The Egyptian Company for International Trade Belco aims to achieve exports worth €9.5m this year, compared to €9m in 2016, an increase of 5%.
Sherif El-Beltagy, the company’s chairperson, said that Belco does not expect a significant increase in its exports this year due to its inability to increase production, especially as it has not completed the planting of crops since last summer.
El-Beltagy added that the company operates in the domestic market in parallel with foreign markets.
The company exports 60% of its green beans production, 70% of its onions, and 65% of its grapes. The residual percentages of each crop go to the domestic market.
England’s market acquires 40% of the company’s exports annually, while Germany also acquires 40%. The Netherlands acquires 20%.
He pointed out that England used to acquire 80% of the company’s exports several years ago, as its market made quality and nutritional value the top priority, but supermarket chains have recently become attracted to lower prices, which makes quality secondary.
The company exports a list of fruits and vegetables, including green beans, green onions, lettuce, grapes, and peaches with total amounts that reach up to 9,000 tonnes per year.
He said that new markets have opened up to Egyptian products and it takes several years to gain confidence in them.
He added that Egyptian crops should be made available worldwide in most markets, including those in Africa and east Asia.
He explained that Egypt’s exports to Africa are weak, and great effort is required in order to increase exports to the continent over the coming years. He said it is necessary to ask about what these countries need and how their demands can be achieved.
He pointed out that Africa’s markets need to improve their transportation options and create ways to increase exports and to establish sustainable commercial transactions, to ease access to them without losses.
He said that east Asian countries are the most important to Egypt in the current period, especially after Egypt’s local products infiltrated the Chinese market through citrus crops several years ago, and grapes last year.
He added that, according to the first assessment of the Beijing market, it would not account for large quantities of grape crops this season; however, the exported products should be of high quality to gain consumer confidence.
He predicts that the amount of grapes exported to Beijing this year will not exceed 20,000 tonnes; however, there is a great opportunity for Egypt to increase exports in the coming years in the case of compliance with international standards in exports and offering competitive prices.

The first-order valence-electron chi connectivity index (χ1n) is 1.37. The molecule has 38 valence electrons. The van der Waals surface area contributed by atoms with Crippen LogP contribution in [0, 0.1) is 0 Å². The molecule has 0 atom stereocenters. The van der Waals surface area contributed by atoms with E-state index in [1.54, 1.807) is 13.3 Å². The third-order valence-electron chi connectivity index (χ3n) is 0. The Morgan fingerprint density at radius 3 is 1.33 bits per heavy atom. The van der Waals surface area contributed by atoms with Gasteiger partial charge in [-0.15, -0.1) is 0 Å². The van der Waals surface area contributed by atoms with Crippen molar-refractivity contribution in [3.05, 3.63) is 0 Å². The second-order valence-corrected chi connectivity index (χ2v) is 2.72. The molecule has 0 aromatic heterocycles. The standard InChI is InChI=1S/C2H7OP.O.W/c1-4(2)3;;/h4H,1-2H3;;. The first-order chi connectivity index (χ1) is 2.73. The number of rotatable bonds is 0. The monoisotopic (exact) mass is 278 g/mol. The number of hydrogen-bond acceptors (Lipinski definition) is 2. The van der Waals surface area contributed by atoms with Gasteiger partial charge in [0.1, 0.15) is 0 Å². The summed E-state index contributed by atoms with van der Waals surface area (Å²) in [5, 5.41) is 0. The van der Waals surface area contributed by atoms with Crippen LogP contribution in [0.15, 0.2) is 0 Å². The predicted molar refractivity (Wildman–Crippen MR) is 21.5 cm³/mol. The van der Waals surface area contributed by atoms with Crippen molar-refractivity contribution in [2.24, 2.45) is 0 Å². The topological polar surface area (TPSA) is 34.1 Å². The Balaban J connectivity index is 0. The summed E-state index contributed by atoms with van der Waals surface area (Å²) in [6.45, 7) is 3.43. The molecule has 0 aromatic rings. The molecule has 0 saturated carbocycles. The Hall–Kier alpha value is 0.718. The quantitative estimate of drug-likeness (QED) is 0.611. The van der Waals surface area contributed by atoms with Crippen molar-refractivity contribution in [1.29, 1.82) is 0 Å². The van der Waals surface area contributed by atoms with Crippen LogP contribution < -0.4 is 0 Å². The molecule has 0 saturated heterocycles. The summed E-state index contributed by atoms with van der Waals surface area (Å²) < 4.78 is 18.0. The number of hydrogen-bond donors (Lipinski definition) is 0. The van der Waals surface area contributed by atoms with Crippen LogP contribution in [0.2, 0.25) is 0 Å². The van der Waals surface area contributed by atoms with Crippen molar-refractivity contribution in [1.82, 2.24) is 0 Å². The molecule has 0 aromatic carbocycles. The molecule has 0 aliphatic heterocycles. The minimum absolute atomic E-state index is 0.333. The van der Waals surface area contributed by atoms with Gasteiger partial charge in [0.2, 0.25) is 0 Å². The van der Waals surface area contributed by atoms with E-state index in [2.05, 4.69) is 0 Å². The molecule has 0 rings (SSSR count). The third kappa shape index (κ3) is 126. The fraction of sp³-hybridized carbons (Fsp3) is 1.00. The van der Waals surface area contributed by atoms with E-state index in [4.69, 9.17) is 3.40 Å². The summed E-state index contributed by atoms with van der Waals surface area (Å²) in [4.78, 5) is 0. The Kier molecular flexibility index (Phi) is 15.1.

China’s markets import about 360,000 tonnes of grapes annually from several countries, including Spain, the Netherlands, Italy, and the United States.
He pointed out that to start with relatively small quantities of high-quality exports is better than large quantities of low-quality products.
He said that the market of agricultural products is expected to increase during the current year, particularly following the decision to float the Egyptian pound. This will raise the value of exports abroad, despite the increase in production costs after the increase in the prices of petroleum products, especially diesel.
He explained that the devaluation of the local currency’s value against major worldwide currencies helps to increase the competitive of our products against the products of other countries.
The Central Bank of Egypt’s (CBE) decision to float the pound in November 2016 increased the price of the US dollar to EGP 18, compared to EGP 8.88 before the flotation.
He added that the decline in the value of the pound is a prime reason to increase exports and decrease imports, which encourages the development of local industry in all sectors.
He pointed out that local manufacturing reduces production costs, which the market has suffered from during the last period. Therefore, it is important to increase consumer power domestically, and to attract customers to the Egyptian product abroad.
It will also benefit farmers with better yields compared to revenues from past years, through companies offering better prices on crops to be exported.
He said that export markets are suffering from price speculations, which occurs between Egyptian exporters, especially in citrus exports, and thus Egyptian exporters must realise that competition is with other markets, not between each other.
He added that some exporters provide many offers with cheap prices that do not have a profit margin, just to acquire customers from other Egyptian exporters.
He explained that these actions are detrimental to exports in general, as they make importers the main controller of prices and not the exporters.
The Export Council for Agricultural Crops is working to develop an awareness plan for exporters on the methods of dealing with foreign markets, and how to increase the size of their business without damaging the market.
He pointed out that the German market acquires a sizeable percentage of Egyptian agricultural crops, better than England and the Netherlands.
He said that, to increase exports, we need to develop products through the cultivation of new varieties that fit with global consumers’ tastes, which requires the need to join the International Union for the Protection of New Varieties of Plants (UPOV).